Cooperating in their own Deprofessionalisaton? On the need to recognise the ‘public and ‘ecological’ roles of the Teaching profession

British Journal of Educational Studies 44 (1):82-98 (1996)
  Copy   BIBTEX

Abstract

This paper argues that two areas vital to the teaching profession's own development and to the development of its standing in society have been neglected in inservice education and training. The first, an understanding and development of the 'public' dimension of teaching, suggests that teachers have duties and concerns which transcend those of professionals in the private sector because the public domain is a necessary focus for the promotion of collective life as opposed to individual interests. The second, an appreciation of the 'ecological' context of teaching, locates its practice within wider political and social issues and deepens the teaching profession's understanding of itself. The evidence of neglect of these areas is derived from questionnaire data drawn by the authors from primary and secondary schools on their inservice priorities.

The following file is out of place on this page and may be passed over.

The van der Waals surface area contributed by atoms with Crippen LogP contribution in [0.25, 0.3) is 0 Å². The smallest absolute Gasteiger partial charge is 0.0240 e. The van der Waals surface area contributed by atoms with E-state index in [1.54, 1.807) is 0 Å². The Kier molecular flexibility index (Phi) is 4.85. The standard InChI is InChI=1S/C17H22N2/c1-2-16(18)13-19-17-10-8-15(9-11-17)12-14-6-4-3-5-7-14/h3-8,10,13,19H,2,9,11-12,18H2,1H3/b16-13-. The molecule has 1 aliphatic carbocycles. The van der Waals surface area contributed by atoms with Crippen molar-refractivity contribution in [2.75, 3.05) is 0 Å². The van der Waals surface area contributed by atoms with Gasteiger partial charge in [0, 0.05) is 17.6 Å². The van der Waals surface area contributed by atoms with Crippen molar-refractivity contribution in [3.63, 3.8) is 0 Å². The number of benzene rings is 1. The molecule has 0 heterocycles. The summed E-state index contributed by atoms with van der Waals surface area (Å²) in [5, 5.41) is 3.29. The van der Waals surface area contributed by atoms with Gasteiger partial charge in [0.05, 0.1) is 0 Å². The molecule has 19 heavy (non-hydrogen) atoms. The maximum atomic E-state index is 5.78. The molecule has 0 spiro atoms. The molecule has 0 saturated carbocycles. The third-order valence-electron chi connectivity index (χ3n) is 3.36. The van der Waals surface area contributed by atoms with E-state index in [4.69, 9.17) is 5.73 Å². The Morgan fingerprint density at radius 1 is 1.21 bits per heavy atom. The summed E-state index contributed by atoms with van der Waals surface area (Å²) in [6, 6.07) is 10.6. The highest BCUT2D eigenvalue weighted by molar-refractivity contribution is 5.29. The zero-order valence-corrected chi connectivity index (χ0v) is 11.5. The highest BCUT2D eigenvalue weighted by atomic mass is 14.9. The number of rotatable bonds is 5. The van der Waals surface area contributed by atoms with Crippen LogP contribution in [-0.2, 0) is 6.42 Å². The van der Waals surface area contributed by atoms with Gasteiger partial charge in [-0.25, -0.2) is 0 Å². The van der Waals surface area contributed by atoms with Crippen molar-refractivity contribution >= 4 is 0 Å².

Links

PhilArchive



    Upload a copy of this work     Papers currently archived: 93,098

External links

Setup an account with your affiliations in order to access resources via your University's proxy server

Through your library

Similar books and articles

Professional Development and Training.Gilbert Burgh - 2008 - Proceedings of the Xxii World Congress of Philosophy 27:5-13.
Assessment for Teaching.Patrick Griffin - 2017 - Cambridge University Press.

Analytics

Added to PP
2016-02-04

Downloads
10 (#1,222,590)

6 months
4 (#862,833)

Historical graph of downloads
How can I increase my downloads?